from Genealogy Bank
Richmond Times Dispatch Jan. 1931


from Genealogy Bank
Richmond Times Dispatch Nov. 1932
from Genealogy Bank
Richmond Times Dispatch Apr. 1933
("Gay Bachelors" probably had a
different meaning in 1933.)




Unfortunately, in 1934 Katherine was sick enough to be admitted to a hospital in Richmond.  I wonder if she had some long term condition.  In 1940, she was back home in Burkeville with her parents where she had lived at least since 1935.  She was not working.  Katherine Elizabeth Shore died in 1945, only 39 years old. 

from Genealogy Bank
Richmond Times Dispatch Jan. 1934








The sagacious among you sedentary spectators should slip on over to the A to Z April Challenge to scrutinize some scintillating and sardonic selections that will surely leave you feeling satiated.


19 comments:

  1. Isn't funny that a bridge game would be published in the paper-I guess the paper was the first PEOPLE magazine.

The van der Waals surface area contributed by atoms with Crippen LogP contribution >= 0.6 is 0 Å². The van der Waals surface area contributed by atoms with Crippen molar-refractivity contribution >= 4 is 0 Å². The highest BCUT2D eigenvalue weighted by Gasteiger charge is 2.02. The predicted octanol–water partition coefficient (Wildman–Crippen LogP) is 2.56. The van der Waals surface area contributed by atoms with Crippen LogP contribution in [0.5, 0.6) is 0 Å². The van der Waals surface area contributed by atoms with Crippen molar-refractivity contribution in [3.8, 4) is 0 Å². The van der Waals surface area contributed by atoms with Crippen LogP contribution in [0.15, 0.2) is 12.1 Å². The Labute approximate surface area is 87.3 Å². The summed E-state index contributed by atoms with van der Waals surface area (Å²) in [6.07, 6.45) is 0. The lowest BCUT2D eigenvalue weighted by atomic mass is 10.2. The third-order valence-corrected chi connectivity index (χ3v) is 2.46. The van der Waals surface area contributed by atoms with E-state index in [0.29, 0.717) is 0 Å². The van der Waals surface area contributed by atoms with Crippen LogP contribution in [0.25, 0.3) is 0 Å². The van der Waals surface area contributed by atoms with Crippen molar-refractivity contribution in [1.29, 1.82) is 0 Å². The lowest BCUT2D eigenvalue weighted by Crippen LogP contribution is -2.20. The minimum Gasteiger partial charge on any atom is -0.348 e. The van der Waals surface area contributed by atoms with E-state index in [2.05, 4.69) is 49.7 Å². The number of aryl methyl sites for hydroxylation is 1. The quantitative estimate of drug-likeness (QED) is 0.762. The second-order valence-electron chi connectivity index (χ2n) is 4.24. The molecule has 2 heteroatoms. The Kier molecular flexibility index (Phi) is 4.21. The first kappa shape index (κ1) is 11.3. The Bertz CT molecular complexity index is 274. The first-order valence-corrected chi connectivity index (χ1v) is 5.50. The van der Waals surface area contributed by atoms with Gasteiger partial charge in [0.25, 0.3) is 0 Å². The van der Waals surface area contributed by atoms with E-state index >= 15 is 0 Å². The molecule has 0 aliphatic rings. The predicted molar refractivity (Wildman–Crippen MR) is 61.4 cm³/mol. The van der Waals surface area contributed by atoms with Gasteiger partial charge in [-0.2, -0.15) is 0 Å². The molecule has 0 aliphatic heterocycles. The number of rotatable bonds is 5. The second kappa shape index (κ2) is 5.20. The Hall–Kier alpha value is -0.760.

Do you know if Violetta kept in touch with any of these girls?

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    1. You've been to Burkeville. Who would have thought it was such a mecca for Bridge-playing socialites? My favorite is the Tuesday Club meeting on Monday.

      No, I don't know if Violetta kept up with anybody.

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    2. Yes, a Tuesday Club held on a Monday is a hoot!

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  2. Wendy, you are doing great with friends of the family. I don't think I could do a month's worth of family friends.